OK, let’s see if I remember how to do this. It actually took me a few tries to get to this “new post” page. Quite rusty, I am.
I suppose the biggest news that’s happened in our lives since my Mom’s death is that Biscuit, the VBD, has lost his sight. I couldn’t help but think of this post, from a couple of years ago, when I’d so admired the neighbor’s blind dog. Well, got me one now.
He bumped into the furniture a couple of times on a Thursday, and by that Sunday he could see nothing at all. It is related to the diabetes that was diagnosed as my mother was dying. Biscuit almost died at the same time. Such a time.
When I am not busy rising above circumstances, I blame myself mightily for Biscuit’s condition. By the time his diabetes was diagnosed, it was quite severe. I can’t help but think that we missed signs. During my mother’s final weeks, I was entirely preoccupied. The truth is, I didn’t know dogs could get diabetes. And even if I had known that, I don’t know that I would have put the “signs” together and guessed correctly.
But in hindsight, when the doctor asked us questions, there were signs. Had he been really thirsty? There were those few days in late April when we remarked on how much he was drinking. I thought that was good; water is good for us. Good for you, bad guy, for drinking lots of water. Then there was that time when he peed on our bed in the morning when he woke up. That was just bizarre. And we commented, gosh how bizarre. But we didn’t think, “We must get him to the doctor!” We just didn’t think that.
If we’d recognized the signs, we may have gotten him started on treatment in time to delay or even prevent, the blindness. Or maybe not. The vet says there is no way of knowing this. And he says that if they had gotten Biscuit’s insulin regulated correctly when he was first diagnosed, his sight may have been saved. But it’s a difficult thing to do. Lots of money and many attempts later, they still don’t have the right dosage. I have to schedule another day for him to spend there, getting tested periodically throughout the day. A glucose curve test, they call it.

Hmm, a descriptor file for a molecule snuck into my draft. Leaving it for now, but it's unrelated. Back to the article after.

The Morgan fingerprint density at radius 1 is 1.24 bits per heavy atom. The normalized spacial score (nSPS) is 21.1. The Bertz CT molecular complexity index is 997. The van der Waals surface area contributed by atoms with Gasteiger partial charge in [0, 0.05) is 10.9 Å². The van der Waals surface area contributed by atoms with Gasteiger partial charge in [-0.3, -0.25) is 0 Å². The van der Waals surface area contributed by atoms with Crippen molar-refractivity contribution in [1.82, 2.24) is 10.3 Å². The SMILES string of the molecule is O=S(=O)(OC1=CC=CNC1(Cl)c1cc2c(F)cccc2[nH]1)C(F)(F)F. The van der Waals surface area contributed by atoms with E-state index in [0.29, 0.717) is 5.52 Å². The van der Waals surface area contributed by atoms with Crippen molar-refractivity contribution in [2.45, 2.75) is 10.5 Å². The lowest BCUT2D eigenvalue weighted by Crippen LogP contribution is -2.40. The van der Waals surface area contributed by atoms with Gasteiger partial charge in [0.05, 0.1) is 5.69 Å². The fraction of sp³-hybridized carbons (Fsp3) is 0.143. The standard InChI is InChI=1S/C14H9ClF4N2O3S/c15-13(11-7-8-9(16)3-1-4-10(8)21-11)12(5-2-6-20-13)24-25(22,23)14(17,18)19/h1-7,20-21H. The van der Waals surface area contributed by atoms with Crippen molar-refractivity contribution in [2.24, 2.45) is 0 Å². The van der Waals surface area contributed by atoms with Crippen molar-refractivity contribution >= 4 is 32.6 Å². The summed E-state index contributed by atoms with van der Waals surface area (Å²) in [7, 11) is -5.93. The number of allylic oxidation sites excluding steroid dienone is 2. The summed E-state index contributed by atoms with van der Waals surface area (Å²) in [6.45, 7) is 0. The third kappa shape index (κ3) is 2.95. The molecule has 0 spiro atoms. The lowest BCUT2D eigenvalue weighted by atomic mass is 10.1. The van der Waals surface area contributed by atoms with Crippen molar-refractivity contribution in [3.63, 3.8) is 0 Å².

It hurts my heart, and I do feel guilt, when I see him run into things; and especially when he’s wagging his little stump tail, thinking he’s looking at me, when he’s not quite.
The bright sides: He’s not depressed. They say some dogs get that way. He’s a trouper. He can still play fetch — his very favorite thing in life, after stealing food. LG found a ball that makes a sound, even after it lands and rolls, and he will fetch it for hours. He can “map” our house or another, with amazing speed and accuracy. He still has the occasional collision with the errant object, but for the most part, he gets around well.
We took him on vacation with us, to Lake George, last week. Our pastor and her family invited us to stay with them at the old house where they’ve vacationed for many years. He pretty much took charge of the place. I cannot express how thankful I was (am) that she and her family welcomed him and then thoroughly enjoyed him. He was massaged and patted and played with more there than he ever is at home. He was one happy camper. Or vacationer.
And as for the rest of the vacation, it was … splendid. I sat on the porch a lot. And then I sat on that other porch, some. I watched spiders, for a long time. And I noticed all the different greens in a single fern. I did these things, and I sipped coffee and read, and put ointment in my dog’s eyes and other medicine in his ears, all from a rocker on the porch. And these are precisely the activities that my soul had needed, but didn’t know to ask for.
(btw, I understand the Today Show is live from Lake George this coming Monday. Watch and you’ll see how it would be good for what ails ya.)